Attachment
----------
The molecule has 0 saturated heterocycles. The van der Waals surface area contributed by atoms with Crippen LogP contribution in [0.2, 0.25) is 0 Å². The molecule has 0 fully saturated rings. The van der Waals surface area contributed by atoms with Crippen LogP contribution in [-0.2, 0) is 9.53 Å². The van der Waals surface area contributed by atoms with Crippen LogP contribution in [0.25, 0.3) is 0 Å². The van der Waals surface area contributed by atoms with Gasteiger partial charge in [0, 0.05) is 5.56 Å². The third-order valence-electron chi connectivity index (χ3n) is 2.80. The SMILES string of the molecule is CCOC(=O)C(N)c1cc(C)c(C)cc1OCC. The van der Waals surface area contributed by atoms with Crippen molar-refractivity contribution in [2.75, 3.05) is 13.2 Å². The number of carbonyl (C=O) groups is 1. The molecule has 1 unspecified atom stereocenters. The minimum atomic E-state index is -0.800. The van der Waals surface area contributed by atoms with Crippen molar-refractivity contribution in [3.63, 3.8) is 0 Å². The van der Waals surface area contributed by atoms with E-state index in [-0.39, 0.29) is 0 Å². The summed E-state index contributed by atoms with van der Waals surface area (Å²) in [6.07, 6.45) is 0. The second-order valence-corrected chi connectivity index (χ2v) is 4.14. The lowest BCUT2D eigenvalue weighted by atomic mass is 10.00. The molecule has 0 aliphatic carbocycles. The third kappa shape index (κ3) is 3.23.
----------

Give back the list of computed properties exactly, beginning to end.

The molecule has 0 saturated heterocycles. The van der Waals surface area contributed by atoms with Crippen LogP contribution in [0.2, 0.25) is 0 Å². The molecule has 0 fully saturated rings. The van der Waals surface area contributed by atoms with Crippen LogP contribution in [-0.2, 0) is 9.53 Å². The van der Waals surface area contributed by atoms with Crippen LogP contribution in [0.25, 0.3) is 0 Å². The van der Waals surface area contributed by atoms with Gasteiger partial charge in [0, 0.05) is 5.56 Å². The third-order valence-electron chi connectivity index (χ3n) is 2.80. The SMILES string of the molecule is CCOC(=O)C(N)c1cc(C)c(C)cc1OCC. The van der Waals surface area contributed by atoms with Crippen molar-refractivity contribution in [2.75, 3.05) is 13.2 Å². The number of carbonyl (C=O) groups is 1. The molecule has 1 unspecified atom stereocenters. The minimum atomic E-state index is -0.800. The van der Waals surface area contributed by atoms with Crippen molar-refractivity contribution in [3.63, 3.8) is 0 Å². The van der Waals surface area contributed by atoms with E-state index in [-0.39, 0.29) is 0 Å². The summed E-state index contributed by atoms with van der Waals surface area (Å²) in [6.07, 6.45) is 0. The second-order valence-corrected chi connectivity index (χ2v) is 4.14. The lowest BCUT2D eigenvalue weighted by atomic mass is 10.00. The molecule has 0 aliphatic carbocycles. The third kappa shape index (κ3) is 3.23.